Organizations geared toward the education of older adults on technology continue to grapple with new ways to promote outreach and involvement. For instance, USC’s GeroTech — one of the few groups on campus that strives to promote intergenerational events on technology — works with the Emeriti Center and other older adults in the local community who are interested in making the best of the appliances and platforms they have at home. Intergenerational phone chains like the one at USC also have been an incredibly helpful tool in providing company for older adults, even if it may be through a simple five-minute chat.

It is also important to realize that while older adults may experience subtle physiologic changes with age — vision and hearing impairment decline and tremors, among other things — these effects do not necessarily entail cognitive decline and should each be accounted for in the development of technology. Additionally, we have to realize that while a majority of research papers and data simply account for “older adults,” that the group does not simply allude to wheelchair-rocking grandmas and grandpas but also includes active and outgoing seniors along with some older members of Generation X now experiencing some physiological changes related to aging.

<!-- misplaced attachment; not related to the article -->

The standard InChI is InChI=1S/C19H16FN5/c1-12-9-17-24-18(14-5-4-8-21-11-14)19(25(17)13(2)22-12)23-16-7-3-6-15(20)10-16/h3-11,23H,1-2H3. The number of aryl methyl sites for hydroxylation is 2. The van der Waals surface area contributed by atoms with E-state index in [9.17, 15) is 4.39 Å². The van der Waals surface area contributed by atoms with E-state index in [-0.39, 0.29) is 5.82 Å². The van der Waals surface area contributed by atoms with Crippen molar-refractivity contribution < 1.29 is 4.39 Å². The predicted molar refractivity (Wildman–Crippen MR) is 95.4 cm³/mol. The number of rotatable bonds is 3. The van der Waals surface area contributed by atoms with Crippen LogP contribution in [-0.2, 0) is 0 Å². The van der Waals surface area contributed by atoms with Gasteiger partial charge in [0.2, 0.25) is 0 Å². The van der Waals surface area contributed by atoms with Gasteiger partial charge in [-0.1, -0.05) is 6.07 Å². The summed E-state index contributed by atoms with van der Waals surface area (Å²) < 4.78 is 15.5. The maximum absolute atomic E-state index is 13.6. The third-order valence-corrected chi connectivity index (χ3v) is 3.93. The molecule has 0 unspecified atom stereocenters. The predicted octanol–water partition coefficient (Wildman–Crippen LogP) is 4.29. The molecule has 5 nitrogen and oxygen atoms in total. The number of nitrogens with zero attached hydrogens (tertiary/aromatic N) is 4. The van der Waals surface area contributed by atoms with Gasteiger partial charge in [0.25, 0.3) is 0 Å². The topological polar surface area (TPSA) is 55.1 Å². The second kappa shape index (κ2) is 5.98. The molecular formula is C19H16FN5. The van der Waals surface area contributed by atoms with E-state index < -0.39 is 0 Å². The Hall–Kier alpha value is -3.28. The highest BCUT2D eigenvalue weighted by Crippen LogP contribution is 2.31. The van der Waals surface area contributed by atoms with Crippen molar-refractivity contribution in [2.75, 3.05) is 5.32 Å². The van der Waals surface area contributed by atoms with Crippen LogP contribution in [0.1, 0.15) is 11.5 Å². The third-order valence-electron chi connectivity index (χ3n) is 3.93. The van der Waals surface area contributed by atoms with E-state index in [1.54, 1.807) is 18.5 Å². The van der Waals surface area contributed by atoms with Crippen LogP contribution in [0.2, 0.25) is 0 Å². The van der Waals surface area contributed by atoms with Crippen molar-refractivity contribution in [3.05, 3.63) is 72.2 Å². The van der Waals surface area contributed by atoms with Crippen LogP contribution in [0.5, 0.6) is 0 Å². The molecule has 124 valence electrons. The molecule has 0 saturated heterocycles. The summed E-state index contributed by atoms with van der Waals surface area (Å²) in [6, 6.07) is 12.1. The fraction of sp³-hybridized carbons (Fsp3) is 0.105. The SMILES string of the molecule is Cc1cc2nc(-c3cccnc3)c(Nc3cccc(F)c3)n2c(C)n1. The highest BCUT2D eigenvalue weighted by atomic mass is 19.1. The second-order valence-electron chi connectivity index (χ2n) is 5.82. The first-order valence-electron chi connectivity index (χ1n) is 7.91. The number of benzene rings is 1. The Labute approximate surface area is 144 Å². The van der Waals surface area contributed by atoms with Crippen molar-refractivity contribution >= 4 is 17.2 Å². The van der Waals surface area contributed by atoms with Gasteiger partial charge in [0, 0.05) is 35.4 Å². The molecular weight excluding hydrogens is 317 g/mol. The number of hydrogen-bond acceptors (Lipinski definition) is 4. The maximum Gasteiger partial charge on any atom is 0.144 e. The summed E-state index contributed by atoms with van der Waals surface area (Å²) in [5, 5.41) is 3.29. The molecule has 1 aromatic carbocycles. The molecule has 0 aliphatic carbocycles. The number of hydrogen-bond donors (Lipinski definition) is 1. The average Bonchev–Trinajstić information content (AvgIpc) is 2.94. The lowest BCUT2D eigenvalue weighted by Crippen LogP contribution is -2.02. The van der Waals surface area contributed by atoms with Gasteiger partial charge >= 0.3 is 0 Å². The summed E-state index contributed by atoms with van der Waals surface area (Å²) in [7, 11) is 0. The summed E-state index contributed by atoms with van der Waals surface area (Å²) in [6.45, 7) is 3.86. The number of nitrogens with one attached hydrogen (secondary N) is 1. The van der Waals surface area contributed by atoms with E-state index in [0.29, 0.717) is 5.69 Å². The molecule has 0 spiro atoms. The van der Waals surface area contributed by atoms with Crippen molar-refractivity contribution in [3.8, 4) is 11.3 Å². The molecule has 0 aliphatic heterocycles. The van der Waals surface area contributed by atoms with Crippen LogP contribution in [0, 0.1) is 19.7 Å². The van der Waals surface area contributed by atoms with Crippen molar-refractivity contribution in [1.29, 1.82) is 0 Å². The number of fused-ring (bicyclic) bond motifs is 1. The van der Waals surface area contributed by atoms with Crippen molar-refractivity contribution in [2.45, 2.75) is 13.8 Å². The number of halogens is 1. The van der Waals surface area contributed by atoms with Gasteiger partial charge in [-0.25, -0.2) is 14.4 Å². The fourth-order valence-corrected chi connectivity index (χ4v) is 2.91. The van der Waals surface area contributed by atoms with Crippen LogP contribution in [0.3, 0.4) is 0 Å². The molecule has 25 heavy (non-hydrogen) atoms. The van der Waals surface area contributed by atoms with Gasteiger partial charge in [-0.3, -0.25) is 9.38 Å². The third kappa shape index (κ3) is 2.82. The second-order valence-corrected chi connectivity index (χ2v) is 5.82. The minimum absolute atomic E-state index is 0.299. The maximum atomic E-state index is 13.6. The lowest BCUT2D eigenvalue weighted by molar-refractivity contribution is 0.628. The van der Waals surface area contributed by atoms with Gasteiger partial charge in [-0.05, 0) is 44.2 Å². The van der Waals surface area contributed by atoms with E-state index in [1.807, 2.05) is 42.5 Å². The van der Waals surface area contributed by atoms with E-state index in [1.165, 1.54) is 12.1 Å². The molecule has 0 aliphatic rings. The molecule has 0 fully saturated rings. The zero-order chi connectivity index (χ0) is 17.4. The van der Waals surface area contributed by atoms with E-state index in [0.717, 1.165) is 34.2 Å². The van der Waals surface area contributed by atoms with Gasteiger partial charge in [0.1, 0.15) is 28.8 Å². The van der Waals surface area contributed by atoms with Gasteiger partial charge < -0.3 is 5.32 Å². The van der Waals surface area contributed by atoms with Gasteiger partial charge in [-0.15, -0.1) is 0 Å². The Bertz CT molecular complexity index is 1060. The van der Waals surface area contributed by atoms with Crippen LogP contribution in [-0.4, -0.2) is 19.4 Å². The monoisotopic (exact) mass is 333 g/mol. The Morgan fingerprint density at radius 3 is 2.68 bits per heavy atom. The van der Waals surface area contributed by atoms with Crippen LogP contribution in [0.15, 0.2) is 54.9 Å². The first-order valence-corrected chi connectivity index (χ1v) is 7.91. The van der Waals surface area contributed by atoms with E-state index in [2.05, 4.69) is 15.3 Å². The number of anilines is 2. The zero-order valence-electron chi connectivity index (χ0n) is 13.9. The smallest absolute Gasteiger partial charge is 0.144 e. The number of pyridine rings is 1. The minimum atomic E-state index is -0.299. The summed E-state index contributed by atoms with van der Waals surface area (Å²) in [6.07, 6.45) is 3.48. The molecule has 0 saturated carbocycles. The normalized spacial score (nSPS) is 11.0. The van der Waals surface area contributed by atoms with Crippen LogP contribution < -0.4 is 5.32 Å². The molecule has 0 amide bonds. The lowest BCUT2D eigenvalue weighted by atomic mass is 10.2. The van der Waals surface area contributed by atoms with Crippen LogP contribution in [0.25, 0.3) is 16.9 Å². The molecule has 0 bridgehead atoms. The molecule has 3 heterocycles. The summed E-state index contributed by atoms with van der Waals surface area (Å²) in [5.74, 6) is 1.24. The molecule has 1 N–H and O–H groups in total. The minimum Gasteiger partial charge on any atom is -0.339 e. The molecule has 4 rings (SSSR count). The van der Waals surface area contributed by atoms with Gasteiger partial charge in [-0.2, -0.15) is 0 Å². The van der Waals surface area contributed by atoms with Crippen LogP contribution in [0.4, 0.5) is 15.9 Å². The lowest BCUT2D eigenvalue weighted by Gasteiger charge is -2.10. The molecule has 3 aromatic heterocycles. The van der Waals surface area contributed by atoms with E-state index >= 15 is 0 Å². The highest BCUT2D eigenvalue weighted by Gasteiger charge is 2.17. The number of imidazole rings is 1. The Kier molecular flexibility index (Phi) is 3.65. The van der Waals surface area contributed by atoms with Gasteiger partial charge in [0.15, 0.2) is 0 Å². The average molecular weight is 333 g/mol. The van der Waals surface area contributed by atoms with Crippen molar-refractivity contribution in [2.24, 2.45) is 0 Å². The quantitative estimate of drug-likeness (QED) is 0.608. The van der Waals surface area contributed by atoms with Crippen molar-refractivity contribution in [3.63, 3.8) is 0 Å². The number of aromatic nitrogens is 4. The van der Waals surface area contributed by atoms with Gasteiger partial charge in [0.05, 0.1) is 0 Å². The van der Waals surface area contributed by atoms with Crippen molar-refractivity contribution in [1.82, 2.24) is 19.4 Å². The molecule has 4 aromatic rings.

Issues pertaining to social isolation due to the inability to connect with family and friends in person have detrimentally affected the older adult population. This makes it all the more important to help streamline and shorten the learning curve when it comes to figuring out new pieces of technology. 

Even when it comes to how we perceive technology visually, we scarcely see any commercials from Apple or Microsoft with grandma or grandpa browsing Youtube or TikTok. In fact, AARP found that less than 5% of images listed under the search term “older people” show them with any form of technology. Simply put, if your interpretation of grandma and grandpa using Alexa is anything similar to the Amazon Alexa Silver skit on Saturday Night Live, we got some work to do. 

At the end of the day, we’re going to be face-to-face with the iPhone 100 down the road, whether we like it or not, reminiscing about when we got our first iPhone and saying, “Back in my day…”

Lois Angelo is a sophomore writing about the intersections of gerontology and social issues. He is also co-chief copy editor of the Daily Trojan. His column, “Back In My Day,” runs every other Tuesday.